wateandlight nicaragua

How did we get to Salinas Grande?

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One of my favorite things about living abroad is meeting people from all over the world.  Last weekend we showed a movie as a reward for good attendance to some of the English Club kids.  As we were setting up, we crossed paths with a group of German students who had used our beach Rancho to cool down after visiting the school during the day.  Right about then a couple from Italy stopped by to check out the movie and learn about what is happening to further education here in Salinas.  There is no way to plan who is going to show up or when, which brings me to the story of Surfer John from San Diego, CA.

About a year before we moved to Nicaragua, Surfer John showed up in Salinas Grande chasing waves.  Within a couple of days, he had broken both of his boards and was wondering what in the world he was doing in this tiny fishing village.  With no board, John spent a lot of time praying and ended up having a profound experience with the Lord.  Some locals took him in like family and he spent the rest of the trip doing what he could to help out in the community.   As he was leaving Managua, he happened to mention to our friend, Chachi, that he knew of a place for sale in Salinas Grandes that was all set up for a big family and entertaining guests.  When we were looking for a place to land in Nicaragua, Chachi remembered the house and told me about it.  We ended up renting that yellow house and it turned out to be the reason we found Salinas Grande.  It was the place where the Lord solidified our vision for Water & Light, where we built community with new friends and welcomed old ones, where the first English class happened on the patio, and where we learned how much water a family of 6 can use.  It was the place where we sat under the stars in awe of our Creator and were encouraged to dream bigger than we ever thought possible.

I got to hug Surfer John a couple of weeks ago and share our story with him.  I am constantly amazed how God weaves lives together.  Our words are powerful.  The most insignificant conversation may provide the spark that ignites a new fire for someone else.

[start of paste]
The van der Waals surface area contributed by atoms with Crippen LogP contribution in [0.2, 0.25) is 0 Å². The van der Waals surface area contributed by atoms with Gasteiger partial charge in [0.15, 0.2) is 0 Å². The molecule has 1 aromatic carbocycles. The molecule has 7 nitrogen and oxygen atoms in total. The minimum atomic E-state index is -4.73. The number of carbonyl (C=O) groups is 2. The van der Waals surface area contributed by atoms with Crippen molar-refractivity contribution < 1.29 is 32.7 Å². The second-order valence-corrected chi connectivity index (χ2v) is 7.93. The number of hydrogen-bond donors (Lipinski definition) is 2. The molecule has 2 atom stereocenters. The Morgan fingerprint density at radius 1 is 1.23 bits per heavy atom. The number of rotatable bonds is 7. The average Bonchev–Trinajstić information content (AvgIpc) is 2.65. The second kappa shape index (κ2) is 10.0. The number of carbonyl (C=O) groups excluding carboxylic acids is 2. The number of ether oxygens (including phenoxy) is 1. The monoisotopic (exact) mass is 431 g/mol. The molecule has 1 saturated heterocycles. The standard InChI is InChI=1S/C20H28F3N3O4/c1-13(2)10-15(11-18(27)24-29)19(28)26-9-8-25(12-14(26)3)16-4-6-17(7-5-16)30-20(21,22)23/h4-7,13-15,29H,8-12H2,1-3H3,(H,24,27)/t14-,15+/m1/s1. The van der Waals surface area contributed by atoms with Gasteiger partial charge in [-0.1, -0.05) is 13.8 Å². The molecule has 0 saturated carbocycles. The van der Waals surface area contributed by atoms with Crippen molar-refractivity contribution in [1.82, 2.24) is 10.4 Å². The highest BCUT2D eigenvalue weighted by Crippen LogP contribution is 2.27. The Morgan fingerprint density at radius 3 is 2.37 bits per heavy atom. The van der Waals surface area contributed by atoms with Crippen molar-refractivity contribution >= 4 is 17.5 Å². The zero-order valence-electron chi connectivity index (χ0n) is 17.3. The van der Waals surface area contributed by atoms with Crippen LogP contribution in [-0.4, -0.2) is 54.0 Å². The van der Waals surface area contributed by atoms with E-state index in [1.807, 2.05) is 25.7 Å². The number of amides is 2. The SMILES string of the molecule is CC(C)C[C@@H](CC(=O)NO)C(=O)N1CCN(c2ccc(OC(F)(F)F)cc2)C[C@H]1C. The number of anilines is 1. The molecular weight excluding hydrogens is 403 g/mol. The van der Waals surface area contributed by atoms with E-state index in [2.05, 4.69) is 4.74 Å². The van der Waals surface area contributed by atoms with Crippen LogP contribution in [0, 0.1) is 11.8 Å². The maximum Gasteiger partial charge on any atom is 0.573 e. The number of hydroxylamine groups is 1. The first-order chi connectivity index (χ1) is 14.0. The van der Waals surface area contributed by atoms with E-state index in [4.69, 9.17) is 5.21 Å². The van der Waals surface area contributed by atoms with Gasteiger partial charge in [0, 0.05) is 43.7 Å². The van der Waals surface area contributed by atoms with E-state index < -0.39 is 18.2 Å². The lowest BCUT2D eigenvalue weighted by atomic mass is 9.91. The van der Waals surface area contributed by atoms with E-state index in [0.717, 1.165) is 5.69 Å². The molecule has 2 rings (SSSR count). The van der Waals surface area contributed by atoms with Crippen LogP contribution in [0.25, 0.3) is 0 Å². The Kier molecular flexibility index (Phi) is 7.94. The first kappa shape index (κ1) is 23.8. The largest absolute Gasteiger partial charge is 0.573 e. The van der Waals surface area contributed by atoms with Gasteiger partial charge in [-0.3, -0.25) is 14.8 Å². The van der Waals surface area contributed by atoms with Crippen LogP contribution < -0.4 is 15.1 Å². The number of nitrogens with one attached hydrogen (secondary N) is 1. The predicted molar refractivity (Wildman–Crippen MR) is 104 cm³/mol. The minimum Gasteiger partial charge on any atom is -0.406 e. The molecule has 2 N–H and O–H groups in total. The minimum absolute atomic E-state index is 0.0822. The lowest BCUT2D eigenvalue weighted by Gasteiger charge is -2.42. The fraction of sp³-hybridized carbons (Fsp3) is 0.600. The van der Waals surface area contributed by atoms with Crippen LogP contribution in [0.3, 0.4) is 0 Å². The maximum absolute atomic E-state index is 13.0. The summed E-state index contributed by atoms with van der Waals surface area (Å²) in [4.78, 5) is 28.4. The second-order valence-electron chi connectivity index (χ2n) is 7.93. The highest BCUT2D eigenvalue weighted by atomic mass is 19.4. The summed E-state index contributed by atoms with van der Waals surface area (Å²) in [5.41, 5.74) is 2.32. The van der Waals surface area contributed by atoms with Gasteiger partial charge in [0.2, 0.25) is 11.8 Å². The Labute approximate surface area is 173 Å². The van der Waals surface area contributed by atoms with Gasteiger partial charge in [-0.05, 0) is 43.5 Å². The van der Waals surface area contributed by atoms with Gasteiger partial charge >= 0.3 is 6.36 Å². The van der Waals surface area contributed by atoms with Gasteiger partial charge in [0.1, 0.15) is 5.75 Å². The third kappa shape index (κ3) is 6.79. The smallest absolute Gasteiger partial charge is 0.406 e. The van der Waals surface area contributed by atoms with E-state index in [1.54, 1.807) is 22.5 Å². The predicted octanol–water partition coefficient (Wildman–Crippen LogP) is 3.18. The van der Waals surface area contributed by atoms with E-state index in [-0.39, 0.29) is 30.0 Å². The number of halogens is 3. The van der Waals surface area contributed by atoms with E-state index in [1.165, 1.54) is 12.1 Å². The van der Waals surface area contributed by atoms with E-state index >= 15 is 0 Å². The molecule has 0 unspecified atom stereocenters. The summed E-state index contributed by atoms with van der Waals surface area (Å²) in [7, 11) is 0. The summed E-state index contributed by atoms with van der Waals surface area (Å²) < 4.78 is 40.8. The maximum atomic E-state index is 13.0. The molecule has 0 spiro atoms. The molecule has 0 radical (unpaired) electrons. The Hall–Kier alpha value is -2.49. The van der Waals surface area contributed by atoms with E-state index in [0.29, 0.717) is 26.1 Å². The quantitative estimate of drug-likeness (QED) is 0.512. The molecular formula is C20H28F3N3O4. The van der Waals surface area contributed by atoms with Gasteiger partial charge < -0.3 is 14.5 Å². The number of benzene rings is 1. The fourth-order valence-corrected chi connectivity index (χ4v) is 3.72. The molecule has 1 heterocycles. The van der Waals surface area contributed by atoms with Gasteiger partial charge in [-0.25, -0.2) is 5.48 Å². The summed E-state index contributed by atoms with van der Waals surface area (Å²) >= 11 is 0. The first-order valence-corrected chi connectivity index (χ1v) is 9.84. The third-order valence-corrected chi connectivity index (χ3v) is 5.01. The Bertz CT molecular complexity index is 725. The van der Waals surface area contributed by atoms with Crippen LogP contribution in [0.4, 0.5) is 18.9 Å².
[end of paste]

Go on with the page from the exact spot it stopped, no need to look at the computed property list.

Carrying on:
English Club is Growing


English club is growing like crazy and we are excited to get to be apart of it.  Beyond teaching in the middle school and getting to know the kids, I love having them to my house to play and get to know them a little better.  Cathy and I often talk about how to make a lasting impact on the community.  We want to do more than just give a handout.  We want to change lives and English club gives us the opportunity to go deeper with the kids.  We started the club with just middle school kids and we need to expand to the elementary children because they are sitting on our fence listening, hoping to be apart as well.   A friend is coming in a few weeks to help me plan curriculum and design how the lessons can teach English while reflecting the love of our Savior.  I am so excited to work with her and thankful that the Lord directed our paths together. 

Teaching in the school gives me a good vantage point to view the education in Salinas Grandes.  There are huge needs in the educational system.  Many of the kids have been sponsored one organization or another to receivea uniform, school supplies, and the small tuition fee.  But they are constantly out of school for various reasons and when they are in class they copy from the board without understanding much of what they are copying.  They are not taught problem solving skills and only know what surrounds them in their small village.  There are no books in their homes.  I read the statistic that for a Nicaraguan to own a book is similar to an American spending $257 on a single book.  In a survival culture there is no room for extras like books.  Recently Parker read the book Clara and the Book Wagon.  He immediately said, “Mama why don’t we take books around to the kids in our village to borrow.” I love that the kids inspired to meet the needs they see around them.   We are beginning to dream with our kids about a lending “wagon” (the back of our car), a library and a story hour at some point.  My parents are bringing the first load of Spanish books this week when they come for a visit.